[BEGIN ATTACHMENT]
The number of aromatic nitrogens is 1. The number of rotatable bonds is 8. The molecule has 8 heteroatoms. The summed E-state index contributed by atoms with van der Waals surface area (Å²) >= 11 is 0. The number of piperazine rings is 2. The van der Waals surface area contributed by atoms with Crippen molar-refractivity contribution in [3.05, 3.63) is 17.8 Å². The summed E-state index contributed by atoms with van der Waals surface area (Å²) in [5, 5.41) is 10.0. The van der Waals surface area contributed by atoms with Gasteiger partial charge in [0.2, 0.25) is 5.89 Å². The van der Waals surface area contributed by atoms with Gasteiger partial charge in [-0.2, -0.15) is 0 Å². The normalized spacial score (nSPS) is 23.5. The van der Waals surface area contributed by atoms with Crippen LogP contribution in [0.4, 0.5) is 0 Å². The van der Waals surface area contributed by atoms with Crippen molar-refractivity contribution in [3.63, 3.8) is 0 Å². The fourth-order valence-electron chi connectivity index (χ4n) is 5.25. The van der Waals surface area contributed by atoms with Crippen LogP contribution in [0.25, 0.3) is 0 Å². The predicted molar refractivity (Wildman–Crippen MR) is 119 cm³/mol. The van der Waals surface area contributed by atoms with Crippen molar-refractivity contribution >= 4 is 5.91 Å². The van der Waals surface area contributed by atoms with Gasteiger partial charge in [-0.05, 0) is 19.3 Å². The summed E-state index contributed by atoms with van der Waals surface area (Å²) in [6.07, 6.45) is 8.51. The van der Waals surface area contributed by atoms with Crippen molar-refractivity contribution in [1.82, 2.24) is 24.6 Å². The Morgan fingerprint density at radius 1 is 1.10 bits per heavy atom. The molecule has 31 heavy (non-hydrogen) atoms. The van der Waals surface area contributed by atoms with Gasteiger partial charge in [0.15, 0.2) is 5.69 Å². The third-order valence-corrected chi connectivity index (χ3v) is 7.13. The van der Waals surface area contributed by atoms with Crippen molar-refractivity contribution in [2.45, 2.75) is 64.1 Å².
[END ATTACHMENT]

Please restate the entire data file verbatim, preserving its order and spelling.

The number of aromatic nitrogens is 1. The number of rotatable bonds is 8. The molecule has 8 heteroatoms. The summed E-state index contributed by atoms with van der Waals surface area (Å²) >= 11 is 0. The number of piperazine rings is 2. The van der Waals surface area contributed by atoms with Crippen molar-refractivity contribution in [3.05, 3.63) is 17.8 Å². The summed E-state index contributed by atoms with van der Waals surface area (Å²) in [5, 5.41) is 10.0. The van der Waals surface area contributed by atoms with Gasteiger partial charge in [0.2, 0.25) is 5.89 Å². The van der Waals surface area contributed by atoms with Gasteiger partial charge in [-0.2, -0.15) is 0 Å². The normalized spacial score (nSPS) is 23.5. The van der Waals surface area contributed by atoms with Crippen LogP contribution in [0.4, 0.5) is 0 Å². The van der Waals surface area contributed by atoms with Crippen molar-refractivity contribution in [3.63, 3.8) is 0 Å². The fourth-order valence-electron chi connectivity index (χ4n) is 5.25. The van der Waals surface area contributed by atoms with Crippen LogP contribution in [0.25, 0.3) is 0 Å². The predicted molar refractivity (Wildman–Crippen MR) is 119 cm³/mol. The van der Waals surface area contributed by atoms with Crippen molar-refractivity contribution >= 4 is 5.91 Å². The van der Waals surface area contributed by atoms with Gasteiger partial charge in [-0.05, 0) is 19.3 Å². The summed E-state index contributed by atoms with van der Waals surface area (Å²) in [6.07, 6.45) is 8.51. The van der Waals surface area contributed by atoms with Crippen molar-refractivity contribution in [1.82, 2.24) is 24.6 Å². The Morgan fingerprint density at radius 1 is 1.10 bits per heavy atom. The molecule has 31 heavy (non-hydrogen) atoms. The van der Waals surface area contributed by atoms with Gasteiger partial charge in [0.15, 0.2) is 5.69 Å². The third-order valence-corrected chi connectivity index (χ3v) is 7.13. The van der Waals surface area contributed by atoms with Crippen molar-refractivity contribution in [2.45, 2.75) is 64.1 Å².